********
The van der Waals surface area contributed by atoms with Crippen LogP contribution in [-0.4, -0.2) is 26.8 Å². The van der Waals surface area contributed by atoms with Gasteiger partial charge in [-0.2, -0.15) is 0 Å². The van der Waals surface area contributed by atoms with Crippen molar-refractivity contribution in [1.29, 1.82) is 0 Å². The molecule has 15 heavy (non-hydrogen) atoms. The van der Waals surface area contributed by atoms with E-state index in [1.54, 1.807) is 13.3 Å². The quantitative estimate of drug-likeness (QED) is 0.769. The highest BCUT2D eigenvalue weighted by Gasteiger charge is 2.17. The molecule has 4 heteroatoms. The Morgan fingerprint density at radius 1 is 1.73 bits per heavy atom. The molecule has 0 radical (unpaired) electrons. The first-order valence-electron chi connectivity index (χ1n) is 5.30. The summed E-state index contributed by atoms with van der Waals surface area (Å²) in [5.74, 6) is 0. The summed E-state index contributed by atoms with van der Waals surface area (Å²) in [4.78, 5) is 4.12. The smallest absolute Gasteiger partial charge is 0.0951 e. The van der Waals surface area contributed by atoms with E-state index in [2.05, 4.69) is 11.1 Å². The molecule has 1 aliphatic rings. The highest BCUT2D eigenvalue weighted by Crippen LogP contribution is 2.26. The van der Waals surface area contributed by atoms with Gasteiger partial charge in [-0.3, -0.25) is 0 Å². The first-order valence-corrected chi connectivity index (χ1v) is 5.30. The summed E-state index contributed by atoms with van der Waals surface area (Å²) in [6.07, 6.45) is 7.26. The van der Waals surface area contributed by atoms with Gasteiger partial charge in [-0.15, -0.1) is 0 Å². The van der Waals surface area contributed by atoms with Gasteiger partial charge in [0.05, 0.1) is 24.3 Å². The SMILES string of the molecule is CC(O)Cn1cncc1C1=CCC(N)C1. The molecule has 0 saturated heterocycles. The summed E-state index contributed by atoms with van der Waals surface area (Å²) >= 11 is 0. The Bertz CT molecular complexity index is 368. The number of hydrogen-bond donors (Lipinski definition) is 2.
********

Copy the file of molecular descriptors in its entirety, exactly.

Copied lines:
The van der Waals surface area contributed by atoms with Crippen LogP contribution in [-0.4, -0.2) is 26.8 Å². The van der Waals surface area contributed by atoms with Gasteiger partial charge in [-0.2, -0.15) is 0 Å². The van der Waals surface area contributed by atoms with Crippen molar-refractivity contribution in [1.29, 1.82) is 0 Å². The molecule has 15 heavy (non-hydrogen) atoms. The van der Waals surface area contributed by atoms with E-state index in [1.54, 1.807) is 13.3 Å². The quantitative estimate of drug-likeness (QED) is 0.769. The highest BCUT2D eigenvalue weighted by Gasteiger charge is 2.17. The molecule has 4 heteroatoms. The Morgan fingerprint density at radius 1 is 1.73 bits per heavy atom. The molecule has 0 radical (unpaired) electrons. The first-order valence-electron chi connectivity index (χ1n) is 5.30. The summed E-state index contributed by atoms with van der Waals surface area (Å²) in [5.74, 6) is 0. The summed E-state index contributed by atoms with van der Waals surface area (Å²) in [4.78, 5) is 4.12. The smallest absolute Gasteiger partial charge is 0.0951 e. The van der Waals surface area contributed by atoms with E-state index in [2.05, 4.69) is 11.1 Å². The molecule has 1 aliphatic rings. The highest BCUT2D eigenvalue weighted by Crippen LogP contribution is 2.26. The van der Waals surface area contributed by atoms with Gasteiger partial charge in [-0.3, -0.25) is 0 Å². The first-order valence-corrected chi connectivity index (χ1v) is 5.30. The summed E-state index contributed by atoms with van der Waals surface area (Å²) in [6.07, 6.45) is 7.26. The van der Waals surface area contributed by atoms with Gasteiger partial charge in [-0.15, -0.1) is 0 Å². The van der Waals surface area contributed by atoms with Gasteiger partial charge in [0.05, 0.1) is 24.3 Å². The SMILES string of the molecule is CC(O)Cn1cncc1C1=CCC(N)C1. The molecule has 0 saturated heterocycles. The summed E-state index contributed by atoms with van der Waals surface area (Å²) >= 11 is 0. The Bertz CT molecular complexity index is 368. The number of hydrogen-bond donors (Lipinski definition) is 2.